issue with structs :(

This is a discussion on issue with structs :( within the C++ Programming forums, part of the General Programming Boards category; Hi Following is the code Code: struct a{ string k; int count; } a *create() { a *b; b=(a *)malloc(sizeof(a)); ...

  1. #1
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    issue with structs :(

    Hi Following is the code
    Code:
    struct a{
    	string k;
    	int count;
    }
    
    a *create()
    {
    	a *b;
    	b=(a *)malloc(sizeof(a));
    	b->count=0;
    	b->k="XX";
            return b;
    }
    
    int
    main(int argc, char ** argv)
    {
    		a* test;
                     test=create();
                     return 0; 
    }
    I am getting an error when calling the create function.when assigning value to k as "XX" , and not while assigning value to count. please help

  2. #2
    Confused Magos's Avatar
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    My guess would be that std::string constructor isn't called properly since you use "malloc" instead of "new".
    Use b = new a();
    MagosX.com

    Give a man a fish and you feed him for a day.
    Teach a man to fish and you feed him for a lifetime.

  3. #3
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    Code:
    struct a{
    	string k;
    	int count;
    }
    maybe you should change it like this.
    Code:
    struct a{
    	string k;
    	int count;
    }a;

  4. #4
    Webhead Spidey's Avatar
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    Quote Originally Posted by wxjeacen View Post
    Code:
    struct a{
    	string k;
    	int count;
    }
    maybe you should change it like this.
    Code:
    struct a{
    	string k;
    	int count;
    }a;
    that syntax only works with a typedef, and has nothing to do with it.
    Its most likely what magos said.
    Spidey out!

  5. #5
    Programming Wraith GReaper's Avatar
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    Use this instead...

    Code:
    struct a
    {
    	string k;
    	int count;
    };

  6. #6
    The larch
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    All malloc does is allocating x bytes of memory. What it doesn't do is actually creating an instance of a particular type. The fact that you have to cast the result to appropriate pointer is a huge give-away.

    Therefore it cannot be used for creating objects whose constructor actually does something. In case of your struct the compiler-generated constructor does something, and namely, it calls the default constructor for the string member.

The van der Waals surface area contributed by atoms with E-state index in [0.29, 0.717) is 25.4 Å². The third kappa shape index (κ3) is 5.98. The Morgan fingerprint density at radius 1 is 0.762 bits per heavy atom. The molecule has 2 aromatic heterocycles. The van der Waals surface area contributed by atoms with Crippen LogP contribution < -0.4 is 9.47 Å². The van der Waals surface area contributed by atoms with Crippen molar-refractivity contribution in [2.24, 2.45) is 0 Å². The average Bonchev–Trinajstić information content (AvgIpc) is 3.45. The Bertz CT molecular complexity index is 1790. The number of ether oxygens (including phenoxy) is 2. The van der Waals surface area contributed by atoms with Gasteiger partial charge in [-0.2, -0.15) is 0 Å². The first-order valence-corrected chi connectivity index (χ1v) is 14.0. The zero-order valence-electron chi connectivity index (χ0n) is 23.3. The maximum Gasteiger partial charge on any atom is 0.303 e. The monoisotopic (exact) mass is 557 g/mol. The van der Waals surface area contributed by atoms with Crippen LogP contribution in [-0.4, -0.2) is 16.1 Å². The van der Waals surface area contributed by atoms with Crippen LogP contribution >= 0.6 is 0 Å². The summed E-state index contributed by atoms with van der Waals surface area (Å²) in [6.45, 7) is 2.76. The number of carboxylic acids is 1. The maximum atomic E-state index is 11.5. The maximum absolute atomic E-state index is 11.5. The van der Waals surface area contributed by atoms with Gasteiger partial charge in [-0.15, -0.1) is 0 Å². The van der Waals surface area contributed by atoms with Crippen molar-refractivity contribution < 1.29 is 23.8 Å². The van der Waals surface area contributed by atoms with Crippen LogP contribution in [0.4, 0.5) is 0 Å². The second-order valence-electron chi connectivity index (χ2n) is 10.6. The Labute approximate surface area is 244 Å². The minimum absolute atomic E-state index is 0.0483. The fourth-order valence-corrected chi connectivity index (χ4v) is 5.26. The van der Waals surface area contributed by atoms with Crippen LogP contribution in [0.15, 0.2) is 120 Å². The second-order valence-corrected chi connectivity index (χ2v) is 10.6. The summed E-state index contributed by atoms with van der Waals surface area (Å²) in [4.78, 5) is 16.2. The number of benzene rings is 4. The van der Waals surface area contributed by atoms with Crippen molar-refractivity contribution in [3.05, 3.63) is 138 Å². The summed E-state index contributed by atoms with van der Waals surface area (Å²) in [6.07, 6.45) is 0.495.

If you want to use malloc, you'll also need to create the object in the returned memory, and this can be done with placement new:

    Code:
    a *create()
    {
        void* p = malloc(sizeof(a));
        a* pa = new (p) A;
        pa->count=0;
        pa->k="XX";
        return a;
    }
    Because the compiler-generated destructor also does something, namely call the destructor of the string member which releases the memory allocated by the string object, you must also remember to call the destructor before freeing the pointer.

    Code:
    int main()
    {
        a* test = create();
        //...
        test->~a();
        free(test);
        return 0; 
    }
    Those steps are combined in new and delete.

    In addition new also handles errors, so as not to leak memory if constructing the object throws an exception, performing something analogous to this:

    Code:
        void* p = malloc(sizeof(a));
        try {
            return new (p) a;
        }
        catch (...) {
            free(p);
            throw;
        }
    In short, new is what one uses for allocating anything other than plain-old-data types.
    I might be wrong.

    Thank you, anon. You sure know how to recognize different types of trees from quite a long way away.
    Quoted more than 1000 times (I hope).

  7. #7
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    Quote Originally Posted by Spidey View Post
    that syntax only works with a typedef, and has nothing to do with it.
    Its most likely what magos said.

    actually , I mean there should be a ";".

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